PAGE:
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それでいて手のひらにしっとり密着する肌は、絹のようにきめ細やかで仄かに汗に濡れているのにこの上なく滑やかだ

I'm having trouble with this sentence, describing the skin and it's smoothness. If anyone can please help me correct my understanding if it's wrong.

My guess at this is " However her skin that clings to the palm of my hand is as smooth as silk, and even though it is slightly wet with sweat, it is extremely smooth."

(especially at these parts 絹のようにきめ細やかで and この上なく滑やかだ )

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I think your interpretation is basically correct.

The structure is '...肌は、...きめ細やかで...滑らかだ。'. So it repeats descriptions of smoothness of the skin.

  • 絹のようにきめ細やかで smooth like silk and
  • 仄かに汗で濡れているのにこの上なく滑やかだ slightly wet with sweat yet extremely smooth

この上なく literally in the way that it is impossible to be more so (so refers to smoothness here). It is like a superlative without particular comparison (as this).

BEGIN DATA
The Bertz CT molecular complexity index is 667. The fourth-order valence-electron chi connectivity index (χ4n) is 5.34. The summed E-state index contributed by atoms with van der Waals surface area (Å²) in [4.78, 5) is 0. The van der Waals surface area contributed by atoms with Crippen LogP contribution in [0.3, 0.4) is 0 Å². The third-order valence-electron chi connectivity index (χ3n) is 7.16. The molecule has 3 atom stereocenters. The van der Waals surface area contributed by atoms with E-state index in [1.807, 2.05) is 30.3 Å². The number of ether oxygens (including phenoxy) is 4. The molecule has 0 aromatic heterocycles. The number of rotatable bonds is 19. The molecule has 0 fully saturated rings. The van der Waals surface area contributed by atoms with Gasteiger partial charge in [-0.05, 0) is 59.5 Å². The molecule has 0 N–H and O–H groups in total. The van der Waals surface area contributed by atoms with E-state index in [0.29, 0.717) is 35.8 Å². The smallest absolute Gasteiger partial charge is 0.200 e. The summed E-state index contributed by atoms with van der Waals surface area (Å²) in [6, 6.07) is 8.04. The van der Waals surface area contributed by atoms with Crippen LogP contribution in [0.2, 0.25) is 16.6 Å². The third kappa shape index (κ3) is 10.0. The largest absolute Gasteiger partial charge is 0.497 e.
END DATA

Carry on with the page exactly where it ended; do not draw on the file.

Now the difference between きめ細やか and 滑やか is harder to explain. きめ細やか means that the 'mesh' of the surface is fine while 滑やか means that the surface has little 'unevenness'.

Note [滑]{すべ}やか is rather literary and usually it is [滑]{なめ}か. As the character suggests, it implies an object moves without much resistance on the surface, slippery. This might sound contradictory to the preceding 汗で濡れているのに because to be wet with sweat usually enhances the slipperiness. I guess the intention here is that the skin does not 'stick' even with sweat.

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  • you mean "it does not feels sticky in the palm of MC's hand, even when her skin is a little bit sweaty " ?
    – 4chan user
    Jan 2 at 10:27
  • Yes. A common phrase describing the usual feeling is 汗でべたべたする (to feel sticky with sweat) as opposed to the sentence in the question.
    – sundowner
    Jan 2 at 11:15

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